Figure 1. Edwin Link with one of his early submersibles. Click image for larger view and image credit.
Edwin Link and a Deep-sea Mystery
July 26, 2009
When you slide into your car or step onto a plane, how often do you think about the person who engineered your mode of transportation? Crawling into the Johnson-Sea-Link (JSL) submersible, I paused to reflect on Edwin Link (figure 1), a visionary and an engineer who was behind the design and development of the JSL.
In the 1930s, Link first developed a flight simulator for pilot instruction, but Link's life-long passion was for the ocean. In 1961, late in his career, Link developed the Deep Diver submersible, which was the predecessor to today’s two Johnson Sea-Link submersibles – the JSL I and the JSL II. Fourteen tons of aluminum, high-density foam, acrylic, and cables make up the vehicle, designed to withstand tremendous pressure and carry deep-sea scientists comfortably and safely into the deep ocean to study this largely unknown environment. Link originally designed the submersibles to carry scuba divers to extreme depths, outfitting the subs with a decompression chamber behind the observation sphere.
Link was not driven by fame, fortune or ego, but rather by the most valuable tool an engineer or scientist can possess — curiosity. We thank you, Mr. Link, and the people you mentored. Because of your passion, we are able to pursue our own.
Figure 2. Crew members for the Johnson-Sea-Link and the research vessel Seward Johnson work in tandem for a successful launch/recovery of the submersible. Click image for larger view and image credit.
There are six JSL crew members who accompany the sub on the research vessel. They work in rotation to pilot, deploy, and recover the sub. Over the nine years I’ve come out to dive in these subs, I’ve observed the JSL's crew and ship’s crew perform a well-rehearsed and carefully choreographed "dance." It's one they’ve been conducting for so long that they behave like an old couple: each anticipating the other’s moves and, on occasion, bickering a little over the underwater communication link until a peaceful reunion is orchestrated at the surface (figure 2).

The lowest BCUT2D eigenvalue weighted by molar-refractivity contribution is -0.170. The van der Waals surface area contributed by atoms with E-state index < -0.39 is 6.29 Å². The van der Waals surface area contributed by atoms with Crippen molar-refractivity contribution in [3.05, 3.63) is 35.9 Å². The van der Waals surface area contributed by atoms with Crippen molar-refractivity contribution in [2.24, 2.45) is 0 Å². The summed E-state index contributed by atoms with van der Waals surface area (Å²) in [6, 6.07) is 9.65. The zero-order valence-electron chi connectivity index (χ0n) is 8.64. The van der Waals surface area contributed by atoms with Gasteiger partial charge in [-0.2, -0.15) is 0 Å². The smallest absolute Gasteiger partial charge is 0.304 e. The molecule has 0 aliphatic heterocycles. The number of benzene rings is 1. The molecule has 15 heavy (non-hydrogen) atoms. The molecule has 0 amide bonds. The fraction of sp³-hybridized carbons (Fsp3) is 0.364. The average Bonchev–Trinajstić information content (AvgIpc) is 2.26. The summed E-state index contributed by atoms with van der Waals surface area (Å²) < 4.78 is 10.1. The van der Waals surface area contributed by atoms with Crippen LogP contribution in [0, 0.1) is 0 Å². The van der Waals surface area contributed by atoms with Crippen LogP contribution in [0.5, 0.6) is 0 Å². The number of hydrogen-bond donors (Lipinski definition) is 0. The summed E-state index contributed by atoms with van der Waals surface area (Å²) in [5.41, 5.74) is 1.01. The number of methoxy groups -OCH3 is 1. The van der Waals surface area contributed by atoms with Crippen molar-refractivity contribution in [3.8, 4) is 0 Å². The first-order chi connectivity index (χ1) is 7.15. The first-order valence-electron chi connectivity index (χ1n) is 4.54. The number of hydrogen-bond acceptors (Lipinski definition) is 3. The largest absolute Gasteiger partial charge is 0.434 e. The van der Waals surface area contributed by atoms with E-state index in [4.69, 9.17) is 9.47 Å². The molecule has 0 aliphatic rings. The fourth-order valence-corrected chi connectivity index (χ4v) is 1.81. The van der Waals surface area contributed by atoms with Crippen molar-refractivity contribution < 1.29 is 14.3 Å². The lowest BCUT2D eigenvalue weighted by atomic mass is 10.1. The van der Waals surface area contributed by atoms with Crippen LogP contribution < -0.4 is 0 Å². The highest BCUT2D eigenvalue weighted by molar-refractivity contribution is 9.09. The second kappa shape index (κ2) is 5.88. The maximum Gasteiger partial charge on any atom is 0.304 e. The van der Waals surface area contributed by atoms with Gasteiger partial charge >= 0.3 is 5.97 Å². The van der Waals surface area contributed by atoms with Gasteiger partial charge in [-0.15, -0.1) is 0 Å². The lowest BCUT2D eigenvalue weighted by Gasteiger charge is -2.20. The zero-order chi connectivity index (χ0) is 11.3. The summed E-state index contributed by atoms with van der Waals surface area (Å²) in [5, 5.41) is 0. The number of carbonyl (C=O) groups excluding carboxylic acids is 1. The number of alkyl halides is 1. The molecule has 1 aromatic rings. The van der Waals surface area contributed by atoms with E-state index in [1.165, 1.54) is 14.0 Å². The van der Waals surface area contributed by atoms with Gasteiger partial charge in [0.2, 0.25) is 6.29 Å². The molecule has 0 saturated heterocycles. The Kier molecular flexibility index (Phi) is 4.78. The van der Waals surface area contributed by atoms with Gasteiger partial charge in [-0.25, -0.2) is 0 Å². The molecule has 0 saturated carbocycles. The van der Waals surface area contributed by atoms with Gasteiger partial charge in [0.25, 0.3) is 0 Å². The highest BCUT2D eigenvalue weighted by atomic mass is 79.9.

Dr. Edith Widder and I have worked with the Eye-in-the-Sea (EITS) camera system since 2004, and the JSL submersibles have been a major factor in its great success.
Figure 3. Dr. Edie Widder holds the mystery hook and lure found near the capsized Eye-in-the-Sea. Click image for larger view and image credit.
The Mystery Unfolds On the morning of Tuesday, July 21, the EITS was placed at a depth of 2,000 feet. It was equipped with a bait box to attract marine life, and its cameras set to record for one minute, every five minutes. For this deployment, the EITS would remain in place for several days, capturing the marine life going about their everyday business. That afternoon, the JSL descended again with other scientists and they noticed that the EITS was on its side and had been dragged for about 20 meters. Nearby, they spotted something and picked it up. It was a tangled mess of fishing line with a large rusty hook and an illuminating lure — still flashing (figure 3). Also swimming suspiciously nearby was a six-gill shark, a slow-moving, very large, deep-sea shark that "ambles" along the ocean floor. The pilot righted the EITS and they went back to the business at hand.
When we heard the tale, Dr. Widder and I were puzzled by the mystery of what caused the EITS to be knocked down and dragged away, and what this hook and line might have to do with it? Did a fisherman catch the EITS on its hook? Did that six-gill knock it down trying to get to the EITS bait box? Were the predatory pack of Cuban dogfish to blame?
What do you think happened? Submit your guess through our Ask an Explorer page. We’ll publish your responses right on the Ocean Explorer Web site. On Thursday, we’ll reveal the amazing footage that the EITS captured that solved the mystery.